Tony Rebel wants investigative pieces from journalists
Just as the farewell address at any gathering is a last chance to influence and inspire, the message an entertainer leaves with his audience is just as important as the lyrics of the music, says Tony Rebel.
The veteran artiste closed the show at The Gleaner’s, 185th anniversary road show, held at the William Grant Park, downtown Kingston, last Friday. The reggae entertainer expressed the desire for more investigative pieces to be written by journalists.
“I think what they need to do is investigate, dig deeper, because there are certain issues around that the public looks forward to the media groups to provide us with the information,” Tony Rebel said in an interview with The Gleaner.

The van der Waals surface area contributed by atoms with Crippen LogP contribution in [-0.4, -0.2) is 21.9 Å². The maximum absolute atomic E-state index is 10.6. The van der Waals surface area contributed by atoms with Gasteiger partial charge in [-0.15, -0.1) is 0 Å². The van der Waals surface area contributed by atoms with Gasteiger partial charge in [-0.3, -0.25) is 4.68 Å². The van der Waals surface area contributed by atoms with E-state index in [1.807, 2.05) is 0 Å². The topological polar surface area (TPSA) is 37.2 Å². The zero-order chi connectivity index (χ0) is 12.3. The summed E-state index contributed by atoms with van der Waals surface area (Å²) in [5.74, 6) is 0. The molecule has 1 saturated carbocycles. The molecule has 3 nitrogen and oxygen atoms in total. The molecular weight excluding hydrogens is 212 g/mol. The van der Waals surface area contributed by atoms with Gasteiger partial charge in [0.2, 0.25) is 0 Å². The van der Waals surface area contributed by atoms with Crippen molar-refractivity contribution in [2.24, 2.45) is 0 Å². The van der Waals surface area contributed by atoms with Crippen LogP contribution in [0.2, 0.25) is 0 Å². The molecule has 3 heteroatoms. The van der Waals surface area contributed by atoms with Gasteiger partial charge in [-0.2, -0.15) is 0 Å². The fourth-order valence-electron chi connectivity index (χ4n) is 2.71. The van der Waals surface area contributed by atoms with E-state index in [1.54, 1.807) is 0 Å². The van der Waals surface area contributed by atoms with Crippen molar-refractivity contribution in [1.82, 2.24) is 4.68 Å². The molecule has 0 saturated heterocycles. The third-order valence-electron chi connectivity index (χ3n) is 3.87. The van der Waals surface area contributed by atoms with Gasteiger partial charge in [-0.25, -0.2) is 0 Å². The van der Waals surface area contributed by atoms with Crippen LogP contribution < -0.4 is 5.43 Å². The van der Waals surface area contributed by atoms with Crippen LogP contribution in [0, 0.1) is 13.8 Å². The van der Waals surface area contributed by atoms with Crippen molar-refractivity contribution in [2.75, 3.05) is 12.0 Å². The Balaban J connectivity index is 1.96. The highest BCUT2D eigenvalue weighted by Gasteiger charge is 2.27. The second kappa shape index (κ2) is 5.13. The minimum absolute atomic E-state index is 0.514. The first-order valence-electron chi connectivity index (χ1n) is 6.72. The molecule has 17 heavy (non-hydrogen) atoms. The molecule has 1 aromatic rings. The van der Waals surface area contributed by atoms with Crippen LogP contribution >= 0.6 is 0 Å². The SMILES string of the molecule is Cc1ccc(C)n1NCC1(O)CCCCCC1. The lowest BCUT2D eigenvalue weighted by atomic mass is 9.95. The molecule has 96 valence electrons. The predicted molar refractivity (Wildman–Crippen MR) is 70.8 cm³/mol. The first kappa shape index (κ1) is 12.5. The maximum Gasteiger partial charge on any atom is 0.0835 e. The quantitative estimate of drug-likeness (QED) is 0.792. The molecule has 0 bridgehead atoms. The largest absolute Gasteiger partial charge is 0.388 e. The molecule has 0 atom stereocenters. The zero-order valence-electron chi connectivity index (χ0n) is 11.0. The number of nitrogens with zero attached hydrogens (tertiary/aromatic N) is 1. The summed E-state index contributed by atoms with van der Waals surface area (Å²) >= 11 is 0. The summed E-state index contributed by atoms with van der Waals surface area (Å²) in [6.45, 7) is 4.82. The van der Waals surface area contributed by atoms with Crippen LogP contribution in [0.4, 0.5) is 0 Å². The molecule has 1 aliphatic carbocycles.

Living in the age of information and technology, he added, “I understand we have to be careful because everybody has access to a phone now, so people get a lot from social media, but the media houses, print media in general, still serves a real purpose,” Rebel added.
The reggae entertainer said that the print media was central in giving him publicity after he won a deejay contest in Manchester in 1983, and again in 1984.
“I remember walking up and down with the copy of that newspaper – it was The STAR, actually – for days,” he said. “I rate the publications, especially The Gleaner. You find the people within the diaspora look to it to keep in tune with what is going on back home, and will call and say Tony, yuh nuh read this or that …we know it’s importance.”
Rebel said believes The Gleaner can be around for another century.
“Just revisit the methods that were used to give the organisation it’s longevity, try all, if not most, and check out new horizons as well. It can certainly live to 285 years or more,” the Fresh Vegetable singer said.